(g) Security for Stayed Fine.— If a sentence imposing a fine is stayed, the court shall, absent exceptional circumstances (as determined by the court)—
(1)require the defendant to deposit, in the registry of the district court, any amount of the fine that is due;
(2)require the defendant to provide a bond or other security to ensure payment of the fine; or
(3)restrain the defendant from transferring or dissipating assets.
(h) Delinquency.— A fine or payment of restitution is delinquent if a payment is more than 30 days late.
(i) Default.— A fine or payment of restitution is in default if a payment is delinquent for more than 90 days. Notwithstanding any installment schedule, when a fine or payment of restitution is in default, the entire amount of the fine or restitution is due within 30 days after notification of the default, subject to the provisions of section
The Federal Rules of Criminal Procedure, referred to in subsec. (c)(2), are set out in the Appendix to this title.
For a prior section
3572, applicable to offenses committed prior to Nov. 1, 1987, see note set out preceding section
3551 of this title.
1996—Subsec. (b). Pub. L. 104–132, § 207(b)(1), inserted “other than the United States,” after “offense,”.
Subsec. (d). Pub. L. 104–132, § 207(b)(2)(A), (B), substituted “(1) A person sentenced to pay a fine or other monetary penalty, including restitution,” for “A person sentenced to pay a fine or other monetary penalty” and struck out at end “If the judgment permits other than immediate payment, the period provided for shall not exceed five years, excluding any period served by the defendant as imprisonment for the offense.”
Subsec. (d)(2), (3). Pub. L. 104–132, § 207(b)(2)(C), added pars. (2) and (3).
Subsec. (f). Pub. L. 104–132, § 207(b)(3), inserted “restitution” after “special assessment,”.
Subsec. (h). Pub. L. 104–132, § 207(b)(4), inserted “or payment of restitution” after “A fine”.
Subsec. (i). Pub. L. 104–132, § 207(b)(5), inserted “or payment of restitution” after “A fine” in first sentence and amended second sentence generally. Prior to amendment, second sentence read as follows: “When a fine is in default, the entire amount of the fine is due within 30 days after notification of the default, notwithstanding any installment schedule.”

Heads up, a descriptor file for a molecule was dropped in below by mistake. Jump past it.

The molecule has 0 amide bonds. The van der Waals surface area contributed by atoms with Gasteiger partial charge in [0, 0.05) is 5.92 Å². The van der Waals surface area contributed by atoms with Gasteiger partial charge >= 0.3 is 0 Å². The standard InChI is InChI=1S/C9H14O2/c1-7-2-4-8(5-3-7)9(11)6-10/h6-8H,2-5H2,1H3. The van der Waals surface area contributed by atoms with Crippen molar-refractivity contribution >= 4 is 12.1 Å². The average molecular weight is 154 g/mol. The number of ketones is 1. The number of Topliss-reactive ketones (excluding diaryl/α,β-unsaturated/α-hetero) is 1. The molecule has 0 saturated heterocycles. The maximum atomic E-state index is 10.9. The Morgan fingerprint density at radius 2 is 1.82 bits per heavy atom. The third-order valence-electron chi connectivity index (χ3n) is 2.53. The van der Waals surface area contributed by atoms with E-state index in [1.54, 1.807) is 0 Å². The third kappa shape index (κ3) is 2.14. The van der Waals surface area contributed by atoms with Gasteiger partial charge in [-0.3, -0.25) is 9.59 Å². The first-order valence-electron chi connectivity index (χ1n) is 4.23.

1994—Subsec. (a)(6) to (8). Pub. L. 103–322added par. (6) and redesignated former pars. (6) and (7) as (7) and (8), respectively.
1990—Subsec. (c)(2). Pub. L. 101–647inserted “of the Federal Rules of Criminal Procedure” after “rule
1987—Pub. L. 100–185inserted “and related matters” in section catchline and amended text generally, revising and restating as subsecs. (a) to (i) provisions formerly contained in subsecs. (a) to (j).
Effective Date of 1996 Amendment
Amendment by Pub. L. 104–132to be effective, to extent constitutionally permissible, for sentencing proceedings in cases in which defendant is convicted on or after Apr. 24, 1996, see section 211 ofPub. L. 104–132, set out as a note under section
2248 of this title.
Section effective Nov. 1, 1987, and applicable only to offenses committed after the taking effect of this section, see section 235(a)(1) ofPub. L. 98–473, set out as a note under section
3551 of this title.
The table below lists the classification updates, since Jan. 3, 2012, for this section. Updates to a broader range of sections may be found at the update page for containing chapter, title, etc.
The most recent Classification Table update that we have noticed was Tuesday, August 13, 2013